From the top · 13 April 2016

Zac Goldsmith and Sadiq Khan battle it out for the small business vote

Goldsmith Khan
With less than a month to go, the battle to be crowned mayor of London is hotting up
Find out what London’s mayoral candidates had to say about small business policy during their latest debate.

Both of the frontrunners in the race to become the next mayor of London stepped up their game on small business policy when they went head-to-head at the Institute of Directors less than a month before the vote.

Subjects debated during the City A.M. hustings ranged from the affordability of office space in the capital to the availability of talent. Business Advice was there to pick out the key promises made in the small business space.

With the devolution of further education to the mayor’s office on the horizon during the successful candidate’s term of office, Conservative hopeful Zac Goldsmith promised to take this further and relinquish power to the businesses and local authorities who are working together to match training with the real jobs in the cutting edge industries like tech and the creative sector.

Labour candidate Sadiq Khan promised to promote STEM subjects among the capital’s students. Im passionate about getting school-aged children, especially girls, into coding, for example, into programming, into website design, so they can be applying for the jobs of tomorrow, he explained, adding that he planned to send startup founders into schools to inspire the next generation of entrepreneurs though not fleshing out how he plans to lure entrepreneurs working seven-day weeks into the classroom.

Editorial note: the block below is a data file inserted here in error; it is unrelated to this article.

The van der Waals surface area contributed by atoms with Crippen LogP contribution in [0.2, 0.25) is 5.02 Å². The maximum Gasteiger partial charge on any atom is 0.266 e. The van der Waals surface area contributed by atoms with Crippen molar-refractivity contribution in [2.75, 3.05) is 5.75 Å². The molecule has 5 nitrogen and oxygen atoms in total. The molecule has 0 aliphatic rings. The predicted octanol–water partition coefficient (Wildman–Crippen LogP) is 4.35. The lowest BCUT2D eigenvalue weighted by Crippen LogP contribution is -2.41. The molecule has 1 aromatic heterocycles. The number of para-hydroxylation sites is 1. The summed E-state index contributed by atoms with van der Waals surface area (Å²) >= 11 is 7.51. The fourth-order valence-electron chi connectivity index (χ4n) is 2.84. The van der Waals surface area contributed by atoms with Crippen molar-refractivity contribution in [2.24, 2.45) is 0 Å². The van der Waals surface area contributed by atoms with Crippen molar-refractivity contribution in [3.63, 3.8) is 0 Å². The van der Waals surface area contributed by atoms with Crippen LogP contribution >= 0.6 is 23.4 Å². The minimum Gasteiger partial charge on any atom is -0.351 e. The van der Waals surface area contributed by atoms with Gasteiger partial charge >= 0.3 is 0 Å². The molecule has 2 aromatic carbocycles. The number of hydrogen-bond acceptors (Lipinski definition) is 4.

When it comes to existing small businesses, Goldsmith also pledged to make superfast broadband London’s forth utility, while both said they want crack down on conversions of office space to residential developments.

we need to stop permitted development, where the government allows landowners to change their property from business to residential, not unreasonably, because it’s worth much, much more, argued Khan.

in my own borough of Richmond weve lost one-third of our offices in the last 18 months, and that is a trend that cannot be allowed to continue, added Goldsmith, who wants to ensure that all new commercial developments include working space for startups.

Khan also expressed concerns that independent retailers are missing out to franchisees when it comes to securing leases on high-street space. The London plan that were planning to have will protect the heritage of parts of London, and protect independent traders, he said. ‘survival of the fittest is leading to small businesses struggling.



Hannah Wilkinson is a reporter for Business Advice. She studied economics and management at Oxford University and prior to joining Business Advice wrote for Kensington and Chelsea Today about business and economics as well as running a tutoring company.

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